Professional papers tend to be short, concise and clear. Academic writing, which you are likely to be assigned in other classes, sometimes measures quality by the number of pages.
Topics should be in the national security area. Please reach out to me if you have trouble choosing a Topic or an interested Reader.
This is a typical college paper. With a few exceptions:
· The FIU library is a good place to start to look for credible sources on your topic. Find time to sit with a librarian to discuss!
Possible format could include a Summary and a Conclusion.
Another hint: I certainly understand and appreciate passion, and I allow you to choose a national security topic to be sure this issue is one you care about. However, this mid-term Policy Analysis paper should contain serious critical thinking, such that when necessary you are able to examine various sides of an issue, even if you disagree with the viewpoint. Seriously, how can you know any issue, if you only know one perspective?
Professional writing requires that you provide your Reader with sound, accurate information that considers various perspectives even while making a choice of one alternative over another
· Proofread carefully! Nothing deducts from the score more than missing words and unclear sentences. Read your final paper out loud; or allow someone trusted to read it. If an outside reader has difficulty understanding the main points, you are not being clear!
· Do the research. You are not a credible writer if you write about immigration, for example, and do not bother to look up the president’s latest executive order on the issue. If you write on US relations with Cuba, for example, be sure to look at the president’s latest speech. Such documents can be found easily on congressional research service and whitehouse.gov websites. You must review primary or original documents in order to oppose or defend.
· The fantastic FIU library staff can help guide your research.
· Consider bullet points to convey essential data. Graphics help to make a paper more professional.
· Include a map if you write about a country and name several locations.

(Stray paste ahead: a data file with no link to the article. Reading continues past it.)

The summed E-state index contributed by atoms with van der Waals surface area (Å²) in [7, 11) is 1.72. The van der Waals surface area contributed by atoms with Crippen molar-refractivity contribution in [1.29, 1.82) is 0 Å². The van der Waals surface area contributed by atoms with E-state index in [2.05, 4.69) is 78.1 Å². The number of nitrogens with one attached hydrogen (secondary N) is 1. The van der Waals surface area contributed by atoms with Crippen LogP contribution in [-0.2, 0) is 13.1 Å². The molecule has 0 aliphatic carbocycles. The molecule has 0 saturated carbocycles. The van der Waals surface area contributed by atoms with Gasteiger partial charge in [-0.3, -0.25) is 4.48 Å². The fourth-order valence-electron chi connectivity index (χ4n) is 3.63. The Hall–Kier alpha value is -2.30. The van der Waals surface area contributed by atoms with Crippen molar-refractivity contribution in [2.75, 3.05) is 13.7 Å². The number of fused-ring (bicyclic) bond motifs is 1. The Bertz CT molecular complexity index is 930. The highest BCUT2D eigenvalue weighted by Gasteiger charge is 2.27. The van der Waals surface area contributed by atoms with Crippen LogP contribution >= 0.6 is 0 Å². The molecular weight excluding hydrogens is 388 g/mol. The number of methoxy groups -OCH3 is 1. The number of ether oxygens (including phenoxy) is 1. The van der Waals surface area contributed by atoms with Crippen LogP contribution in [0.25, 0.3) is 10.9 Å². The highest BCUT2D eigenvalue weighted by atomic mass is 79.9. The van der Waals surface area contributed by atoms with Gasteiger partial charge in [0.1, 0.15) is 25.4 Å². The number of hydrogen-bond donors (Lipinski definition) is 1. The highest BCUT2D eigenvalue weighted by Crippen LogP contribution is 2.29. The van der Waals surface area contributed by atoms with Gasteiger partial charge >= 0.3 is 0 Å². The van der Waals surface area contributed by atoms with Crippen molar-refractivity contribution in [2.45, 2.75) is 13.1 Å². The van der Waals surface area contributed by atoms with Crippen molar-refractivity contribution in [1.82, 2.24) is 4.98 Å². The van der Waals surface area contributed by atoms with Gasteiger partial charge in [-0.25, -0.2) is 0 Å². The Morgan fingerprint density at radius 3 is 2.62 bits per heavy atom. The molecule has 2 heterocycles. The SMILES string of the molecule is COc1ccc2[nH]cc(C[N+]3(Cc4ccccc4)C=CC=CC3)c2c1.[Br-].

· Cite sources, using whichever style you prefer.
· Watch grammar, and especially sentence and verb agreement.
· Make sure sentences are precise and accurate; avoid long sentences.
· Focus on what you have learned from the credible research.
· Think about using sub-headings that help to organize your research.
· Writing guides, such as Research on the Internet, are posted on Canvas
More Writing Tips
· Accurate: be sure your research is thorough and complete
· Be sure your paper reflects more than one perspective, when appropriate. This assignment is not about personal beliefs. Rather the assignment is intended to demonstrate your ability to search for and use credible research. In the follow-on Position Memo you will recommend a position.
· Grammar, sentence syntax, and punctuation matter most. I am especially disappointed with run-on sentences. Be consistent with punctuation throughout the paper, starting with the title.
· Avoid slang, contractions, and grandiose statements.
· Avoid posing questions to the Reader. You are the “expert” and should be informing the Reader. This is not to ignore that all good research papers usually begin with questions. Who is the Reader (Policymaker), and what does she need to know and why.
· Sources should be credible. Opinion sources are fine, but should be supported by credible sources: Academic Journals; scholarly papers; Think Tanks; official government documents, etc. Even if you ultimately disagree with a policy, you must first understand the policy.
· Charts, sub-headings; and graphics give your work a professional look and help the Reader highlight key data.
· Use short paragraphs that contain a single main idea, and sentences that are short, concise, and precise.